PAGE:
You got to where you are today due to your experience. You were hired because of your experience. How then, will you make that experience count as you provide guidance to key contributors and decision-makers in your organization?
As I’ve addressed in previous posts, developing a network of “Friends of Compliance” who engage in mutually beneficial exchanges of information will help you stay relevant, needed, diligent and more effective overall.
Draw on What You Know and Seek to Know More
Your experience and skill set will be an invaluable asset to your organization; however, like many professional service careers, you will need to keep up with regulatory expectations and norms, industry best-practices and more. Your experience will only be valued if it continues to grow and be added upon.
To protect your “brand” and add value to your organization, you will build on this experience through fostering relationships and connections both internally and an externally. A compliance officer needs to understand industry trends and use that intelligence to develop smart, strategic ways to address challenges.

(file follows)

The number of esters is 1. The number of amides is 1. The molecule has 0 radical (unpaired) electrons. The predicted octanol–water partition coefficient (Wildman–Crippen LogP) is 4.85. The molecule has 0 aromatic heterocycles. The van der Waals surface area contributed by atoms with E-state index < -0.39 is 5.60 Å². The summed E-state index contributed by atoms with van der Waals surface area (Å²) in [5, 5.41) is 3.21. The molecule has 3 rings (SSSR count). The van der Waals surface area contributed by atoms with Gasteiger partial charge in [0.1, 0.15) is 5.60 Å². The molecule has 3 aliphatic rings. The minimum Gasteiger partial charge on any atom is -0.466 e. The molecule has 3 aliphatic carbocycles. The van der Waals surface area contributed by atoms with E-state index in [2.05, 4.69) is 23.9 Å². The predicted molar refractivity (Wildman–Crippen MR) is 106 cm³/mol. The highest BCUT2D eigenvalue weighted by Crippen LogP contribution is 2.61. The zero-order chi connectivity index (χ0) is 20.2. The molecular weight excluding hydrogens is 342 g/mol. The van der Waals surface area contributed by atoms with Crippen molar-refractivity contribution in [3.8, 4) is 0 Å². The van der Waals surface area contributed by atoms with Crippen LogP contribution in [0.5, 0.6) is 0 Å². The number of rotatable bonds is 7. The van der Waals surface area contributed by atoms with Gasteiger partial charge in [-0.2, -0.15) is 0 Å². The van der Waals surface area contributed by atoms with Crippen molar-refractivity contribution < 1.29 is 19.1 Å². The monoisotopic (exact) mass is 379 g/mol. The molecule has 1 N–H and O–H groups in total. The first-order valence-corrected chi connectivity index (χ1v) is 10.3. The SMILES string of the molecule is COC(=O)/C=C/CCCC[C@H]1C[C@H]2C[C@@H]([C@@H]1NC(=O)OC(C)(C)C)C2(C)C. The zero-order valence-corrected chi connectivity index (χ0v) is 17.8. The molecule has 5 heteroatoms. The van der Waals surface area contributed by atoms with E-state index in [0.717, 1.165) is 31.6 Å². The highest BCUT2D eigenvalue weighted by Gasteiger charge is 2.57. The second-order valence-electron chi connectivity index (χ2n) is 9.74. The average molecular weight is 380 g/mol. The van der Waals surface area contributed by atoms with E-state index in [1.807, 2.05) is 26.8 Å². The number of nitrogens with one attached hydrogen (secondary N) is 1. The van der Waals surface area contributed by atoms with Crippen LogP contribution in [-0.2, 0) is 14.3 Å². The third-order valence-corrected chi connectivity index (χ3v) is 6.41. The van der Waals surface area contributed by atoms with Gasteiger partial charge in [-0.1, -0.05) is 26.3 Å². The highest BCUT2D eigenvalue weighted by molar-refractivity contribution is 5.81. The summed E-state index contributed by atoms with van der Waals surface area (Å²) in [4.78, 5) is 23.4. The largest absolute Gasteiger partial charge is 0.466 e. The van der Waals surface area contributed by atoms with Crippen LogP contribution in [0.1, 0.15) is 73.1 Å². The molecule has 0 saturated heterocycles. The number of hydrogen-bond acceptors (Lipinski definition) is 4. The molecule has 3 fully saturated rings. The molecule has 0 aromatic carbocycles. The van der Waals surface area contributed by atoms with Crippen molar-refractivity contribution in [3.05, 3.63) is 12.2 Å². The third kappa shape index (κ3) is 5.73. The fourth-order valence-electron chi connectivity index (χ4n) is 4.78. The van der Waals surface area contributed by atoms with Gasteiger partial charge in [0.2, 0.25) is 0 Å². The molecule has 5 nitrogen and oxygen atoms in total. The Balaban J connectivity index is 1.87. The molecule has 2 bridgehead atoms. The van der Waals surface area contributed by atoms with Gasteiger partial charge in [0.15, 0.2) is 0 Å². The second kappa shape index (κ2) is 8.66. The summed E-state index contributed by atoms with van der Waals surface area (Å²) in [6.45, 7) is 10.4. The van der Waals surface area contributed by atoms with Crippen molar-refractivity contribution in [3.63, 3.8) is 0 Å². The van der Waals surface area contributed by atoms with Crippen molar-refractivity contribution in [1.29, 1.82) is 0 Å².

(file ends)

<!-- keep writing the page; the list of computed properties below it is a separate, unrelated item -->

You can successfully accomplish this by:
- Being actively involved with your industry – participating in conferences, discussions, groups, etc to keep abreast of developments, expectations and best-practices.
- Establishing value-add relationship with Legal and risk peers, to seek support and collaboration.
- Making your involvement with fellow business leaders a priority as you build a network of “Friends of Compliance” (FOCs) throughout the organization help encourage interest, identify red flags and provide candid feedback about your ideas and work.
Make it your mission to help those around you understand the importance of compliance at the executive level and throughout the organization. Go beyond your compliance experience to understand the drivers of business interests, behavioral incentives, and the importance of relationships. As a compliance officer, you need to know the rules, but that knowledge and its value will increase when you apply this technical knowledge to the inner-workings, motivations, and priorities of the organization you work for. To keep increasing your knowledge, visit Bethhaddock.com